The Lumberjack’s Beard

Duncan Beedie. Templar, $16.99 (40p) ISBN 978-0-7636-9649-8
Deforestation meets depilation in the story of an overzealous lumberjack named Big Jim Hickory, whose thoroughness leaves some local animals without homes. “After a long day of swinging, whacking, cleaving, and hacking,” Beedie (The Bear Who Stared) shows Jim returning to his cabin, a wide expanse of stumps behind him, lit by the setting sun. An irate bird shows up at his doorstep (“I had just built a new nest in my tree,” the bird complains, “and you chopped it down!”), so Jim invites the bird to take up residence in his sizable beard. A displaced porcupine and beaver soon follow, playing havoc with Jim’s daily routines of limbering-up exercises and towering pancake breakfasts. Beedie’s digital cartoons have a burliness to match his hero, and although the story is mostly played for laughs (Jim shaves his beard, and the animals move into the resulting hairball), there’s no ignoring the starkness of the decimated forest. (Jim doesn’t ignore it either, and he embarks on a replanting mission.) An easygoing storytelling style, ample visual humor, and the amusingly improbable premise make Beedle’s environmental message go down easy. Ages 5–8. (Oct.)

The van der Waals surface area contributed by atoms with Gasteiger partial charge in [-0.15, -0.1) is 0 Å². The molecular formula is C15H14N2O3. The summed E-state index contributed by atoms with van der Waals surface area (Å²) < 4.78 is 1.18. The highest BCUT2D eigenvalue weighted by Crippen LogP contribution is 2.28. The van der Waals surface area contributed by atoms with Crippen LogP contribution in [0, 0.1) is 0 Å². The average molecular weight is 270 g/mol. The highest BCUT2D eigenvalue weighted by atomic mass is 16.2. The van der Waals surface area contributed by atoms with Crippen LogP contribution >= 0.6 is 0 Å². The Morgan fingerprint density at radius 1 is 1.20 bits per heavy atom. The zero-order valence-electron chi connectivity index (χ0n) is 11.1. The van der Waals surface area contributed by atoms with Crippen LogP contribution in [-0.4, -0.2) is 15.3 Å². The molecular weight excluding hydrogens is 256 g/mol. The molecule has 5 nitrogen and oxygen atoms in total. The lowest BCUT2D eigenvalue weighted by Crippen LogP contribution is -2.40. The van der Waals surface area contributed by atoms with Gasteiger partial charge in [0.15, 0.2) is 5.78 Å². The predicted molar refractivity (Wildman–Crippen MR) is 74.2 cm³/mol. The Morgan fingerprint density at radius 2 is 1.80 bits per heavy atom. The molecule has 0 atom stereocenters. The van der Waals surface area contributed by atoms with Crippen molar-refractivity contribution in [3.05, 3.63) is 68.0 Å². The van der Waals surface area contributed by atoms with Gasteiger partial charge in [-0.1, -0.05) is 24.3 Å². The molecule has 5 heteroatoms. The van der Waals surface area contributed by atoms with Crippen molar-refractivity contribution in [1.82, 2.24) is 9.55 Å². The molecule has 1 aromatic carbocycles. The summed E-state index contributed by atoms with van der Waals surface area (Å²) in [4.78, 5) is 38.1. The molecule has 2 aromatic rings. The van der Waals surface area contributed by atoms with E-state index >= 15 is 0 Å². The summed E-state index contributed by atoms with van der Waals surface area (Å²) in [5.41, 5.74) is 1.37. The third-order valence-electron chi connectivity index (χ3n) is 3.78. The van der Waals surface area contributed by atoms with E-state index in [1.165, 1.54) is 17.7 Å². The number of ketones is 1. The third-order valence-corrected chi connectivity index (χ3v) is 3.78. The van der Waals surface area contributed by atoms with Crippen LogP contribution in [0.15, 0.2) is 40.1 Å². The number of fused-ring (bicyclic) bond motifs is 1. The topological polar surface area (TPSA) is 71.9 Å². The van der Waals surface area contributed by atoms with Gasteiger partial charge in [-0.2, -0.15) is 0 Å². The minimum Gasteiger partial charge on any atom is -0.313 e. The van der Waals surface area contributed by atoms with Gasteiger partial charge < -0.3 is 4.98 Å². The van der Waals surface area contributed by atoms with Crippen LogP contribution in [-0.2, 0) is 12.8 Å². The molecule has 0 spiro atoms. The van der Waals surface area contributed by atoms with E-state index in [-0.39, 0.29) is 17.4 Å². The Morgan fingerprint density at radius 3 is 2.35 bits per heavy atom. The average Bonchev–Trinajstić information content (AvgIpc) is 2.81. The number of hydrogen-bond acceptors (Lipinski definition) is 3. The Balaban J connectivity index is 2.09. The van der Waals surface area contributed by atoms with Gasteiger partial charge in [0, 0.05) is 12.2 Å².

Reviewed on: 08/28/2017
Release date: 10/17/2017
Genre: Children's
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